On August 1, 2006, Comcast Spectacor announced it would be installing a new center-hung scoreboard to replace the original one made by Daktronics. The new scoreboard, manufactured by ANC Sports is similar to other scoreboards in new NHL & NBA arenas. An additional linear LED display lining the entire arena was also installed between the suite and mezzanine levels. Other renovations for the building's 10th year anniversary included upgrading the suites with more flat screen HDTV's, as well as changing ticket providers from Ticketmaster to New Era Tickets, which is owned by Comcast Spectator.

The PA Announcer at the Wachovia Center for Philadelphia Flyers games is Lou Nolan, who moved with the team from the Spectrum where he had worked since 1972.

Wachovia Center prior to a 76ers game.

Concerts

The Wachovia Center has held numerous concerts of big-name stars such as AC/DC, Aerosmith, Christina Aguilera, Alice in Chains, Barenaked Ladies, Beyoncé, Blink-182, Bon Jovi, David Bowie, Garth Brooks, Brooks & Dunn, Mariah Carey, Ray Charles, Eric Clapton, Coldplay, Phil Collins, Crosby, Stills, Nash & Young, Miley Cyrus, Dave Matthews Band, Neil Diamond, Celine Dion, The Eagles, Fleetwood Mac, Genesis, Green Day, Don Henley, Janet Jackson, Jay-Z, Billy Joel, Elton John, Jonas Brothers, KISS, Korn, Avril Lavigne, Madonna, Barry Manilow, Paul McCartney, Metallica, George Michael, New Kids On The Block, Stevie Nicks, Oasis, Pearl Jam, Tom Petty & The Heartbreakers, Phish, P!nk, The Police, Prince, Red Hot Chili Peppers, Rihanna, The Rolling Stones, Rush, Simon & Garfunkel, Britney Spears, Spice Girls, Bruce Springsteen, Gwen Stefani, Barbra Streisand, Justin Timberlake, TLC, Shania Twain, U2, Van Halen, Velvet Revolver, Roger Waters, The Who, Steve Winwood, Stevie Wonder, and Yanni.

The inaugural concert was on September 2, 1996 by Oasis with Manic Street Preachers and Screaming Trees. An estimated crowd of 12,000 attended the show.

On December 6, 2002, hard rock band Guns N' Roses were scheduled to perform there on their Chinese Democracy Tour. The opening bands (CKY, Mixmaster Mike) went on to perform as usual, but the main act, Guns N' Roses, never showed up, fueling a riot in the arena and causing about $30K-$40,000 in damage. No reason was ever given for the no-show of Guns N' Roses, other than the public announcer of the building citing that one of the band members was sick.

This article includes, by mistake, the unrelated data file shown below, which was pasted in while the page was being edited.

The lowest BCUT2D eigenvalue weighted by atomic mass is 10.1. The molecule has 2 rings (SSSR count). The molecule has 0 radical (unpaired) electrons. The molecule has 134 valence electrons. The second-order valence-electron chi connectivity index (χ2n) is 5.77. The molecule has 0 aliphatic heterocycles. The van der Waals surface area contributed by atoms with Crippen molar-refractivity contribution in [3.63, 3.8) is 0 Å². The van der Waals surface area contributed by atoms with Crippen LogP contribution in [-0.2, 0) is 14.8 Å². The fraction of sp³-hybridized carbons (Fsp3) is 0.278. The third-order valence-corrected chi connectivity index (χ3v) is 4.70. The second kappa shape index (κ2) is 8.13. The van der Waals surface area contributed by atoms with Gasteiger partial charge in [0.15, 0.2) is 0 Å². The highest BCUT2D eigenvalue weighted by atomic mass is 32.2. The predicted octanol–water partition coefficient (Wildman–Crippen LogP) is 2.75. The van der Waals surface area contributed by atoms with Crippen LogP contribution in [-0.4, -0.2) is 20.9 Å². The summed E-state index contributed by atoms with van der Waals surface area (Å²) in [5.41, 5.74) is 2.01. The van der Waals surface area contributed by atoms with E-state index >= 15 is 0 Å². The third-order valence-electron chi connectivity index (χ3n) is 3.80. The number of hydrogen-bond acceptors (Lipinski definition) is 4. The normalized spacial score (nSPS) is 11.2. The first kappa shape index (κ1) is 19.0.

In 2006, Billy Joel set a Complex record for most sellouts at the Wachovia/First Union/CoreStates Center - 17, for a Philadelphia total of 46. Only the Grateful Dead have sold out more shows at the Complex - 53, all at the now-closed Spectrum.

In addition, hanging from the rafters of the Wachovia Center are two banners in the orange and black colors of the Flyers honoring both Billy Joel's 48 Philadelphia sellouts and Bruce Springsteen's 51 Philadelphia sellouts respectively.

Tenants

Full time:

Part Time:

Former (Part time):

  • Philadelphia Phantoms of the AHL; The Flyers' AHL development club played some regular season and Calder Cup playoff games at the Center each season between 1996 and 2009 when the Wachovia Spectrum was unavailable because of other events.
  • Philadelphia Soul of the AFL; split games between the Center and the Wachovia Spectrum between 2004 and 2008; AFL folded in 2009.

Notable events

References

External links

Preceded by
The Spectrum
Home of the
Philadelphia Flyers

1996 – present
Succeeded by
current
Preceded by
The Spectrum
Home of the
Philadelphia 76ers

1996 – present
Succeeded by
current
Preceded by
FleetCenter
Host of WrestleMania XV
1999
Succeeded by
Arrowhead Pond
Preceded by
San Diego Convention Center
Host of the
Republican National Convention

2000
Succeeded by
Madison Square Garden
Preceded by
MCI Center
Host of the
NBA All-Star Game

2002
Succeeded by
Philips Arena
Preceded by
FleetCenter
Home of the
Royal Rumble

2004
Succeeded by
Save Mart Center